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2 private prison guards indicted in Texas

Two ex-guards at a private immigrant detention facility were indicted today in San Antonio, reports KVIA ABC-7.

A federal grand jury indicted Barbara Jean Goodwin, accusing her of having sex with a detainee between February and August of 2016. If found guilty, she faces up to 15 years in prison. The grand jury also accused Ray Alexander Barr of providing methamphetamine and alcohol to prisoners on December 27. If found guilty, he could get up to 20 years in prison.

Both Goodwin and Barr were guards at the Central Texas Detention Facility, located in San Antonio. The facility is run by the GEO Group, which is a private company that operates immigrant detention facilities for U.S. Immigration and Customs Enforcement.

Brazilian national dies in ICE custody

A news release by Immigration and Customs Enforcement (ICE) states a Brazilian national died on November 25 in a San Antonio hospital while in their custody.  

Wenceslau Esmerio Campos had been detained at the South Texas Detention Center in Pearsall, Texas, which is operated by the for-profit company GEO Group. On November 23 he had chest pains and ICE Health Corp officials took him to the Frio County hospital. A short time later Campos was taken to Methodist Hospital in San Antonio due to his life-threatening condition. Though attempts were made to stabilize him, Campos passed away on November 25. He was 49 years old.

Wenceslau Esmerio Campos is one of three inmates who have died in ICE custody since October 1st of this year following the death of an inmate at the Eloy Detention Center in Arizona. There have also been over 150 deaths in ICE custody since 2003.

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The banks that finance private prison companies

A new report by In the Public Interest uncovers which Wall Street banks finance the private prison industry's two leaders, CoreCivic (formerly Corrections Corporations of America) and GEO Group.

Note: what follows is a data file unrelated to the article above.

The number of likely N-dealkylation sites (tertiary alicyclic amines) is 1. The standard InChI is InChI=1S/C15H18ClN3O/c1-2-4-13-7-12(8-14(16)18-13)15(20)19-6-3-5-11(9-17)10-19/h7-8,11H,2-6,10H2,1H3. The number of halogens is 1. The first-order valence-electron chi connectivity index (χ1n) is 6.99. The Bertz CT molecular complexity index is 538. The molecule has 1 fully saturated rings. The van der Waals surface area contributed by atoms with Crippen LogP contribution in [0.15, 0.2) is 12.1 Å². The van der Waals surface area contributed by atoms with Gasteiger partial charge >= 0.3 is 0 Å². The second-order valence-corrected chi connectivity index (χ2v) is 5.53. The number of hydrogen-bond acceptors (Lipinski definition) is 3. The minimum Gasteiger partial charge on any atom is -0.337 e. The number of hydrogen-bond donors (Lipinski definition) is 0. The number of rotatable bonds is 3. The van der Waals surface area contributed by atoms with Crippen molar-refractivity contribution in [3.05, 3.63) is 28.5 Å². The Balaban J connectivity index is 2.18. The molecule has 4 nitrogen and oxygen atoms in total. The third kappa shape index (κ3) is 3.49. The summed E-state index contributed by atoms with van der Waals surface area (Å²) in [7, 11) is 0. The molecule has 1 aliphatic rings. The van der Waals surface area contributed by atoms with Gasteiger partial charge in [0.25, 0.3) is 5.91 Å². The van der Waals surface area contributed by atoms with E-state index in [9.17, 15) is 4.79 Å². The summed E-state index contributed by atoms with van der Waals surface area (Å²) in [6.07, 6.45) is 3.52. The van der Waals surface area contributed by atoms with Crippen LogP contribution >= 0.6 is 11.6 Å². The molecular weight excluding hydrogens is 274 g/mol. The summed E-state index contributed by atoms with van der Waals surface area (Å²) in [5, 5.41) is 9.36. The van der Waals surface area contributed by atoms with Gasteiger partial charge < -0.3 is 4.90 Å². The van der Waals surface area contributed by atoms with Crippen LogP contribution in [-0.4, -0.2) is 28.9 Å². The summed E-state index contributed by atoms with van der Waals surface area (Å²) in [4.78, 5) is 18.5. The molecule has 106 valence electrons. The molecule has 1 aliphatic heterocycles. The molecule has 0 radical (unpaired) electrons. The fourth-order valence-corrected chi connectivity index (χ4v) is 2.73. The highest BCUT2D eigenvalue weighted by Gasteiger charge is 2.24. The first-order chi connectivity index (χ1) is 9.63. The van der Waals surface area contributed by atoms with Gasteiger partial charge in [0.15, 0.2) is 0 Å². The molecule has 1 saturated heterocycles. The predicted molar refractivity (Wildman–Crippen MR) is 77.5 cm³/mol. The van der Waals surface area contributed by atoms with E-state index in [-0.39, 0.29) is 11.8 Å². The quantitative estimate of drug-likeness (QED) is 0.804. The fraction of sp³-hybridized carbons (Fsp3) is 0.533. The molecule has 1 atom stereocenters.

The report shows that six banks have played a role in financing private prisons. Those six banks are Wells Fargo, Bank of America, JPMorgan Chase, BNP Paribas, and U.S. Bancorp. The following are key findings from the report:

  • At the end of June 2016, CCA had total debts of $1.5 billion and GEO Group had total debts of $1.9 billion.

  • CCA and GEO Group have relied on debt financing from banks to expand their control of the criminal justice and immigration enforcement systems by acquiring smaller companies that provide “community corrections” services, like residential reentry and electronic monitoring.

Private prison stocks surge after Trump election

The stocks of two private detention companies have soared following the election of Donald Trump, reported Bloomberg Markets.

Stocks in CoreCivic (formerly Corrections Corporation of America) rose by as much as 60 percent before leveling off at a 34 percent increase. GEO Group saw an increase of 18 percent in their stock at the time same time. These two companies are seen to benefit from Trump's presidency, as he has vowed to increase the number of deportations, which will lead to the need for more immigrant detention centers. These are often run by private companies such as CoreCivic and GEO Group.

The announcement and following increase of stocks helped turn around some of the losses both companies had experienced following the announcement from the Department of Justice (DOJ)  that they would begin to phase out the use of private prisons. The president-elect is most likely to reverse the policy of the DOJ to no longer use private prisons.

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The GEO Group acquires LCS Corrections, expanding their reach in Texas

The GEO Group is set to acquire a smaller corrections corporation, LCS Corrections. The merger could cost GEO up to $350 million dollars—borrowed from their $700 million revolving line of credit—and will add eight new facilities, and 6,500 new beds to GEO’s existing 79,000 bed capacity.

GEO is looking forward to an estimated $75-80 million extra in annual revenue. On LCS's end, the deal will bail them out of nearly $302 million in debt. The deal will reportedly be finalized by the end of this February. 

Controversy over Karnes Commissioners Court approval of GEO expansion

On Decemb

Karnes Commissioners Court
Karnes Commissioners Court
er 1st, the Monday after Thanksgiving, the Karnes County Commissioners Court convened for a rapidly summoned special session on the expansion of the GEO-run family detention center, now called the "Karnes County Residential Center." Though the privately operated prison company has already made record profits in the few months since it was granted a contract to detain immigrant families, they are now asking to more than double the facility's capacity from 600 beds to 1300.